Severe Infections-meningeal irritation can result in severe headaches. This means the tissue that covers the brain (the meninges) has been exposed to an irritant. Conditions such as encephalitis and meningitis are two such examples. Treatment for these are prescribed and done under doctor’s supervision from the onset since mild drugs are insufficient and these can be life-threatening illnesses.

Brain Tumors-these have several symptoms however, headaches tend to present themselves first. The term ‘tumor’ refers to the growth of abnormal cells and can be benign (non-cancerous) or cancerous. Brain tumors are therefore the growth of abnormal cells within the brain.

There are also stress factors, poor dieting, fatigue, exposure to excess noise, bright lights and prolonged use of the eyes.

Lawn Weed Control

The only place where weeds are acceptable is in a wildlife corner, although some people find daisies in the lawn a very attractive feature. Generally, however, weeds have to be controlled.
Any perennials that arise from small pieces of root left in the soil should be dug out, as should any suckers, and any seedlings should be hoed off.

It is inevitable that there will be some annual weeds appearing from time to time around plants, such as climbers, but, if these are removed before they set their seed, their numbers will gradually drop as the reserve of seed in the soil is used up.

There are two main weapons if you want to cut down on weeding: mulching, which uses no chemicals, and herbicides.

Killing weeds in beds and borders

Although there are herbicides that will kill some problem grasses growing among broad-leaved plants, generally you can’t use selective weed killers in beds and borders. Most herbicides will kill or damage whatever they come into contact with, but there are ways in which you can use herbicides around ornamental plants to minimize the amount of hand weeding necessary.

You may be able to treat areas in a shrub border with a watered-on weed-killer simply by shielding the cultivated plants. If deep-rooted perennials are not a problem you can use a contact weed killer that will act rather like a chemical hoe (a real hoe may be an easier alternative to mixing and applying a weed-killer if the area is small enough).

Deep-rooted perennial ‘problem’ weeds, such as bindweed, are best treated by painting on a trans-located weed-killer such as one based on glyphosate. Ordinary contact weed-killers may not kill all the roots, but this chemical is moved by the plant to all parts. Even so, you may have to treat really difficult weeds a number of times for long term eradication. Use a gel formulation to paint on where watering on the weed-killers may cause damage to adjacent ornamentals.

Mulching

Once the soil is clean, applying a mulch will do a great deal to help to keep weeds under control. It will not prevent perennial weeds that are already established from coming up but it will prevent any further germination from the seed in the soil. It will also reduce the amount of moisture lost to evaporation. A wide variety of materials can be used.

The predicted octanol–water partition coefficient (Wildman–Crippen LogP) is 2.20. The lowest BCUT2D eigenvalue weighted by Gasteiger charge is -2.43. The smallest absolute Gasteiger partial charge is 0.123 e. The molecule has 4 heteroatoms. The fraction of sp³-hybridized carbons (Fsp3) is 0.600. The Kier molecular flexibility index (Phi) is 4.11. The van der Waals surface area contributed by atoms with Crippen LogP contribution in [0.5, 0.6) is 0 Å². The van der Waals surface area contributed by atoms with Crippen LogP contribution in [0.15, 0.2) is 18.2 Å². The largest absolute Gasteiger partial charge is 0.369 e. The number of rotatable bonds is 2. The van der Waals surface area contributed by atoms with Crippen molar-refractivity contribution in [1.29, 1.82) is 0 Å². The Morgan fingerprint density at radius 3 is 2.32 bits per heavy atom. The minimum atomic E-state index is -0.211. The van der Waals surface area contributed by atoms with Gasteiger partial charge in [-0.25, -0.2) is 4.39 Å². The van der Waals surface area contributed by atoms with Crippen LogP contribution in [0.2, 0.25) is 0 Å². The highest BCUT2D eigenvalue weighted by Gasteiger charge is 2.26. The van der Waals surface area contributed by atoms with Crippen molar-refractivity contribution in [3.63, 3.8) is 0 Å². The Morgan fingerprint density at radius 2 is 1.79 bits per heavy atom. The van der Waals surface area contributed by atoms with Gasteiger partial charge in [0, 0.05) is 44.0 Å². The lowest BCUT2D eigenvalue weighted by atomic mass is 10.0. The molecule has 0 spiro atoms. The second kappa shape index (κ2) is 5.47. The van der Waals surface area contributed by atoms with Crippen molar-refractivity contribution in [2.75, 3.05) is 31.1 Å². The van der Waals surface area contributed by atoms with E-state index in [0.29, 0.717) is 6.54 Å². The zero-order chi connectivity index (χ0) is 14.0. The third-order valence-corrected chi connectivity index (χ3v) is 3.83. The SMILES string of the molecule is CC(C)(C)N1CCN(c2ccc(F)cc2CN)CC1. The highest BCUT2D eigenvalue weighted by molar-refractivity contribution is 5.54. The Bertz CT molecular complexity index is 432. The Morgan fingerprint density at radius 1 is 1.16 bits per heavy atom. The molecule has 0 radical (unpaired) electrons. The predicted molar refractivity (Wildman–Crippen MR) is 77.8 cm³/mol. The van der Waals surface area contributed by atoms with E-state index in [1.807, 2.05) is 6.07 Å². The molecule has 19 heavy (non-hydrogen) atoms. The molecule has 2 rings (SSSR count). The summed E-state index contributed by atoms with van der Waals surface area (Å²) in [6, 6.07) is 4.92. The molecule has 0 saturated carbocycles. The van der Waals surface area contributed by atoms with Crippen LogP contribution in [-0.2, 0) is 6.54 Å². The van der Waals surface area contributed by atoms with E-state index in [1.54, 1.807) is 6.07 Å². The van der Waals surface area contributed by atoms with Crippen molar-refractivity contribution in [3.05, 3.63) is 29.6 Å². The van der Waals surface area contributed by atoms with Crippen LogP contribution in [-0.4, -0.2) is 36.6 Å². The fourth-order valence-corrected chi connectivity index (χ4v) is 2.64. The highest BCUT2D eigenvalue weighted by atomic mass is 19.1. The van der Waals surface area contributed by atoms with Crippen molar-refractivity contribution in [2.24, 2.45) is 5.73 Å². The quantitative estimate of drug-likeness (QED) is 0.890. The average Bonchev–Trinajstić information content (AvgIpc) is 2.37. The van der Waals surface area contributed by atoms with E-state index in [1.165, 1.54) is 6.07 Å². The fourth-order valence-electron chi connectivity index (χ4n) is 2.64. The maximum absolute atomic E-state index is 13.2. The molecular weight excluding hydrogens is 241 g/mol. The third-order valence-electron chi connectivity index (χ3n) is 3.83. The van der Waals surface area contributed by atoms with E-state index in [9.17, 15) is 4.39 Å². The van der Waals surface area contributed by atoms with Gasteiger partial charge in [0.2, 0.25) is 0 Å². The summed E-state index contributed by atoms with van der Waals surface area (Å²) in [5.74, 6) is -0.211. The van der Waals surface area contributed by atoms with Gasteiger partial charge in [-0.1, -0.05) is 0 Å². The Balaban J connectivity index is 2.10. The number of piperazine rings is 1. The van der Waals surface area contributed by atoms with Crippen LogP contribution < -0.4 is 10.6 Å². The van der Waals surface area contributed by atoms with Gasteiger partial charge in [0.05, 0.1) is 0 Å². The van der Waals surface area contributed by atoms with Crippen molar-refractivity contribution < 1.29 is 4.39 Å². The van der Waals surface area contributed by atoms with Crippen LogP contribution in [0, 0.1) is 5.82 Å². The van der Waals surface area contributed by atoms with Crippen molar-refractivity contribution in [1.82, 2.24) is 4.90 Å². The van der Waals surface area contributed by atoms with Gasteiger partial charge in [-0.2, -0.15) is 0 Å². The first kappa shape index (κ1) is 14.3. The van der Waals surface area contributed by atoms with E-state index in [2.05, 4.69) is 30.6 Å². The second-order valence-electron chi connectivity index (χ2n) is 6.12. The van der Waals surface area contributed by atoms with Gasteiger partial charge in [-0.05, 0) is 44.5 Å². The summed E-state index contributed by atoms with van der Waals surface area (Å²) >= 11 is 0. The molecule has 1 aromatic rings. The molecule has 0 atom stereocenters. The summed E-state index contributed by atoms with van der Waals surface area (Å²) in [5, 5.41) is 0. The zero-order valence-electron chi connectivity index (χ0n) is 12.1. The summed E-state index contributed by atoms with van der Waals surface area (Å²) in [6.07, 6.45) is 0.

The main advantages of loose organic mulches are that they look attractive, can often be homemade (and are therefore inexpensive), and are gradually incorporated into the soil by the activity of worms, adding to the organic-matter content. It is important to top them up every year if they are to remain effective.

Inorganic mulches, such as black plastic and woven membranes, are less pleasing to the eye but provide a much more effective barrier against weeds. They are most useful in shrub beds that can be left undisturbed for some years, and are best used when the bed or border is newly planted. When using inorganic mulches, always prepare the ground as thoroughly as you would if not using a mulching sheet.
It is possible to use a combination of both types of mulch. Lay the artificial material, then cover it with an even layer of bark or gravel. This creates the best of both worlds, providing good protection against weeds and a pleasing appearance in the garden.

Weeds in lawns are best controlled by a selective hormone weed-killer, ideally applied in mid- or late spring. These are usually applied as a liquid, using a dribble bar attached to a watering-can. To ensure even application you should mark out lines with string, spacing them the width of the dribble bar apart.

Always mix and apply the weed-killer as recommended by the manufacturer. There are a number of different plant hormones used in those products, some killing certain weeds better than others, so always check that it is recommended for the weeds you most want to control. If your lawn also needs feeding, you can save time by using a combined weed and feed. The most efficient way to apply these — which are likely to be granular rather than liquid— is with a fertilizer spreader. Check with your local nursery, if unsure.
If you have just a few troublesome weeds in a small area, it is a waste of time and money treating the whole lawn. For this job, a spot weeder that you dab or wipe onto the offending weed will work well.

Mulching with grass cuttings